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vol.25 issue3Institutional racism and black population healthSociodemographic inequalities and maternity care of puerperae in Southeastern Brazil, according to skin color: data from the Birth in Brazil national survey (2011-2012) author indexsubject indexarticles search
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Saúde e Sociedade

Print version ISSN 0104-1290On-line version ISSN 1984-0470

Abstract

BERQUO, Elza  and  LAGO, Tania Di Giacomo do. Reproductive health care in Brazil: searching for ethnic differentials. Saude soc. [online]. 2016, vol.25, n.3, pp.550-560. ISSN 1984-0470.  http://dx.doi.org/10.1590/s0104-129020162568.

This study intended to compare reproductive health care indicators between white and black women in Brazil. Data collected at the 2006 Demographic and Health Survey (DHS) were analyzed. The sample allows inferences for the country's five great regions and rural/urban residence. Among 14.625 females aged 15 to 49, white and black women accounted respectively for 40% and 54% of the total sample. Health care during pregnancy and child bearing were assessed by six indicators: attendance to at least one antenatal care visit, having attended to at least six antenatal care visits, attendance to at least one health care visit after child bearing, type of delivery, having received pain relief during a vaginal birth and having someone (relative or friend) with her during delivery. Besides skin color, the following independent variables were considered: age, region of residence, urban/rural residence, religion, marital status, schooling, economic status and having or not private health insurance. At bivariate analysis, all outcomes were unfavorable for black women, for those with low both educational level and economic status, as well for those without health private insurance. However, after multivariate analysis results showed no statistical differences between black and white women. On the other hand, social and economic inequalities remained important determinants of inequities on reproductive health services access.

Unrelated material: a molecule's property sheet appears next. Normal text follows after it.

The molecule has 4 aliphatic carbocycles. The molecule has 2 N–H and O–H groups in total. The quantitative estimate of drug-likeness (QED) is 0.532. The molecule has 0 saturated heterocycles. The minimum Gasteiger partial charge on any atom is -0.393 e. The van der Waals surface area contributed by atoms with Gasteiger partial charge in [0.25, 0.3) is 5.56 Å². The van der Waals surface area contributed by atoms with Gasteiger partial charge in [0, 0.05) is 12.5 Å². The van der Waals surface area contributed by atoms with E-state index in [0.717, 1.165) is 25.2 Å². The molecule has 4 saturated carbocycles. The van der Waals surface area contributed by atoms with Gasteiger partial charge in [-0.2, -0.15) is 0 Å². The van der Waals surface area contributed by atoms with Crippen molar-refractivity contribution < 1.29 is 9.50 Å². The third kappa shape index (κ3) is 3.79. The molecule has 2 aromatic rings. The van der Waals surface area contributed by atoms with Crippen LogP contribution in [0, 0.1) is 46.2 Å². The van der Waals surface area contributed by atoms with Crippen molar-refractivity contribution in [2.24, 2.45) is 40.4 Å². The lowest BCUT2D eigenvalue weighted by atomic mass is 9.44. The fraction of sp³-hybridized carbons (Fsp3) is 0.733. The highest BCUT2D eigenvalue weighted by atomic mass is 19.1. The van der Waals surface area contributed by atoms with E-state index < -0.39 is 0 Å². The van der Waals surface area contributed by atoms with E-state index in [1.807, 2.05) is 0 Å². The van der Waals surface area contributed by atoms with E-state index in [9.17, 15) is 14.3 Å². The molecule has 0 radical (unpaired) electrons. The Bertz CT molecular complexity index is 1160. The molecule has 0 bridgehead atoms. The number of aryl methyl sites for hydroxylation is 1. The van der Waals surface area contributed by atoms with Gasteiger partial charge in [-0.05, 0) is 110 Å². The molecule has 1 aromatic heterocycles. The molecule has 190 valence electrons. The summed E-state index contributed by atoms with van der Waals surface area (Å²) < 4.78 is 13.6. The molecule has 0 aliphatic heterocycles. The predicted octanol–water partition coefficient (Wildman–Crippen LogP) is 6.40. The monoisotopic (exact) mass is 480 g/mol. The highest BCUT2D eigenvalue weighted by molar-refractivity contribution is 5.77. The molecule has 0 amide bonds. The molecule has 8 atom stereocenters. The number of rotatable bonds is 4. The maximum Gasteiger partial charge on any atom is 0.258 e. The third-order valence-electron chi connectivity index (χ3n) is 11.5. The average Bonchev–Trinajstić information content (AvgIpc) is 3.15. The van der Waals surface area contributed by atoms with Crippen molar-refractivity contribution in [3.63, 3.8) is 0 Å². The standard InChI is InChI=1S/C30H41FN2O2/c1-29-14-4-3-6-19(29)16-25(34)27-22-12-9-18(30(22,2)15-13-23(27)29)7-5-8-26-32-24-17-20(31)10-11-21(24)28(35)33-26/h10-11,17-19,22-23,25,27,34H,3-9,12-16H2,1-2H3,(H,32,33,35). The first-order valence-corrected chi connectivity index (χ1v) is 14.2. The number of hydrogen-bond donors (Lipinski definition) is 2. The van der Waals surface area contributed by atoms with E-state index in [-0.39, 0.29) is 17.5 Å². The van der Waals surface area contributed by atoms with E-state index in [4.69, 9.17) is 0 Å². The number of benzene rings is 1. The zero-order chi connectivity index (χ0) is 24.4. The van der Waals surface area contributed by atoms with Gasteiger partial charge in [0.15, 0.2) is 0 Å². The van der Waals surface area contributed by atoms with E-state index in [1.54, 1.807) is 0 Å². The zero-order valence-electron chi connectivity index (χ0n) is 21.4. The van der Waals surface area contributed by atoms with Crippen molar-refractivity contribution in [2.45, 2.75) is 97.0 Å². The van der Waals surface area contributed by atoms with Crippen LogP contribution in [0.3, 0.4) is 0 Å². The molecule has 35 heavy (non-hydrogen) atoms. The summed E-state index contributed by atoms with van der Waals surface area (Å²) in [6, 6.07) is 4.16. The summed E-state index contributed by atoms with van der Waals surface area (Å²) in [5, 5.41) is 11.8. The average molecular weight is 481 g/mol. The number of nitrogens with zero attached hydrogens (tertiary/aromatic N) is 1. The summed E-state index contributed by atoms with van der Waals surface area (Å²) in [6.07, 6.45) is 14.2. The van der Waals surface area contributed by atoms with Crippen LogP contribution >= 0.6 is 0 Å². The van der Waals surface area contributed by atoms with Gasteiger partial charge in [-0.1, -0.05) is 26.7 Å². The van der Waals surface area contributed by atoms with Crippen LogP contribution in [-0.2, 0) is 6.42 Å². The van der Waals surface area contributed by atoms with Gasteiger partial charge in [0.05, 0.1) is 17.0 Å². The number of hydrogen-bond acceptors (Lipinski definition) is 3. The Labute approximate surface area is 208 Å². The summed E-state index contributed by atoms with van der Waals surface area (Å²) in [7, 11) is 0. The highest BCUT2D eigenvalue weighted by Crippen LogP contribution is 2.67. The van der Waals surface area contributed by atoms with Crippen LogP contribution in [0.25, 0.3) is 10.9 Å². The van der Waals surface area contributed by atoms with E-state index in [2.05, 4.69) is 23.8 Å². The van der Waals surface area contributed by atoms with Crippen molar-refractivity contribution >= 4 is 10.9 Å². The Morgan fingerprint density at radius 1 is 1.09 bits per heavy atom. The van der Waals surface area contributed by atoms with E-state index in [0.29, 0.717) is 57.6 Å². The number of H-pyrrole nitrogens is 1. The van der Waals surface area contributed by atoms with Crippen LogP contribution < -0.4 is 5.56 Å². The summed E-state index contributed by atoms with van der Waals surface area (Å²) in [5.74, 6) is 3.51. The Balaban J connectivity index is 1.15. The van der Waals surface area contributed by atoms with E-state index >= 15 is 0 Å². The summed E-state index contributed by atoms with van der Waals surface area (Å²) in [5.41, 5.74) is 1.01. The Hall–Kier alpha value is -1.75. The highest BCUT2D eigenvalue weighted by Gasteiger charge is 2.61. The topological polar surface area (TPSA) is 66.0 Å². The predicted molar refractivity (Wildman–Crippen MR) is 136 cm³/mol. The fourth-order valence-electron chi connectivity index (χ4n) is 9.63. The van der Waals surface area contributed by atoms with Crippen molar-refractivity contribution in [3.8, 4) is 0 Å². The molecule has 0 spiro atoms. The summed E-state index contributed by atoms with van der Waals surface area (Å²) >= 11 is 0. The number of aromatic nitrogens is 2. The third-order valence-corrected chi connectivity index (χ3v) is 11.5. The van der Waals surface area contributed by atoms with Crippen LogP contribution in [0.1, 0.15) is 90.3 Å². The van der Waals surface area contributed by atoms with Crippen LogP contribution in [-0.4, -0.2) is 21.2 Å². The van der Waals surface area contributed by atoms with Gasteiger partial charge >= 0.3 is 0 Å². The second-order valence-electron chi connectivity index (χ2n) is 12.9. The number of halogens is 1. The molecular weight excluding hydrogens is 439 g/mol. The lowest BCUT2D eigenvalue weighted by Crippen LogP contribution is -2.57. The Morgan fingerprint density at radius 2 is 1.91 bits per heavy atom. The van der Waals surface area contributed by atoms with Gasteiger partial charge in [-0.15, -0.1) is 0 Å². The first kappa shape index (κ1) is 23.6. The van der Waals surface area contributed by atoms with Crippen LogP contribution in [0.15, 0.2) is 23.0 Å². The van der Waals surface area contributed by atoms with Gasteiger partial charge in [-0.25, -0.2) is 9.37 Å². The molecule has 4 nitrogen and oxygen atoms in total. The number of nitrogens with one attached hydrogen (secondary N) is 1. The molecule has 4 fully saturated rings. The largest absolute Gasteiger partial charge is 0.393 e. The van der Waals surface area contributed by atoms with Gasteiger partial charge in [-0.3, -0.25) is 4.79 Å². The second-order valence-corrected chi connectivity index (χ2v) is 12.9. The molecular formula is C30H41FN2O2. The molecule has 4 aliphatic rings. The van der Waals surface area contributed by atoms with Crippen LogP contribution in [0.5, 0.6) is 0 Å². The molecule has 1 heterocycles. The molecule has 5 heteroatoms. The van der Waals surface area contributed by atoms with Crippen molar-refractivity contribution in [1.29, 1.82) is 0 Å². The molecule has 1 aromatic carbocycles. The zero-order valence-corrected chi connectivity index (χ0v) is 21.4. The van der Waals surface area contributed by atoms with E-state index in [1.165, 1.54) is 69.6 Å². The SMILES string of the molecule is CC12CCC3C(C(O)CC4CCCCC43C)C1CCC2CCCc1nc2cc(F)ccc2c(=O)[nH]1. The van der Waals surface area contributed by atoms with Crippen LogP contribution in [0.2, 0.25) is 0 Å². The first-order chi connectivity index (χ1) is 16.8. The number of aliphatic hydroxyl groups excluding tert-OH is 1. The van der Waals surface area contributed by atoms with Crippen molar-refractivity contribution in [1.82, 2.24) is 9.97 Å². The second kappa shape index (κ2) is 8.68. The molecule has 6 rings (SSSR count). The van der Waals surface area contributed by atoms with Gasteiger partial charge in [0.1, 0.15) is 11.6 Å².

Keywords : Health Inequalities; Reproductive Health; Obstetric Care; Race; DHS.

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